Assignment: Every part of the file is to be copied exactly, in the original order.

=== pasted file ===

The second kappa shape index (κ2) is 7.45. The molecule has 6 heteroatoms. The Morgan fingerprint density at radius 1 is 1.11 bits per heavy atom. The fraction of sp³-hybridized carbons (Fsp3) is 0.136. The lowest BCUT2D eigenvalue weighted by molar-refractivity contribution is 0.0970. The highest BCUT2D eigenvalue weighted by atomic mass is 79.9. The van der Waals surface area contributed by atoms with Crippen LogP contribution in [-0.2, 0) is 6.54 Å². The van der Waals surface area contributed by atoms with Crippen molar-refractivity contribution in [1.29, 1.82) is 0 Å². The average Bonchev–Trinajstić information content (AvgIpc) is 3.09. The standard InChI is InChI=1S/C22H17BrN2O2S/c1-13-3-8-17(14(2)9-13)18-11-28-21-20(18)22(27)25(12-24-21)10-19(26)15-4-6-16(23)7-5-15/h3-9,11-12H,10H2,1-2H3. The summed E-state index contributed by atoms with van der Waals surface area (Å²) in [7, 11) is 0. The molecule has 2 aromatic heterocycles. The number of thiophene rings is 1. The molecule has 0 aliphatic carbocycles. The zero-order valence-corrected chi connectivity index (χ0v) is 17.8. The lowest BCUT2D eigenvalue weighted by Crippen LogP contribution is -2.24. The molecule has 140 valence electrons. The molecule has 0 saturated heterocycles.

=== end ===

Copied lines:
The second kappa shape index (κ2) is 7.45. The molecule has 6 heteroatoms. The Morgan fingerprint density at radius 1 is 1.11 bits per heavy atom. The fraction of sp³-hybridized carbons (Fsp3) is 0.136. The lowest BCUT2D eigenvalue weighted by molar-refractivity contribution is 0.0970. The highest BCUT2D eigenvalue weighted by atomic mass is 79.9. The van der Waals surface area contributed by atoms with Crippen LogP contribution in [-0.2, 0) is 6.54 Å². The van der Waals surface area contributed by atoms with Crippen molar-refractivity contribution in [1.29, 1.82) is 0 Å². The average Bonchev–Trinajstić information content (AvgIpc) is 3.09. The standard InChI is InChI=1S/C22H17BrN2O2S/c1-13-3-8-17(14(2)9-13)18-11-28-21-20(18)22(27)25(12-24-21)10-19(26)15-4-6-16(23)7-5-15/h3-9,11-12H,10H2,1-2H3. The summed E-state index contributed by atoms with van der Waals surface area (Å²) in [7, 11) is 0. The molecule has 2 aromatic heterocycles. The number of thiophene rings is 1. The molecule has 0 aliphatic carbocycles. The zero-order valence-corrected chi connectivity index (χ0v) is 17.8. The lowest BCUT2D eigenvalue weighted by Crippen LogP contribution is -2.24. The molecule has 140 valence electrons. The molecule has 0 saturated heterocycles.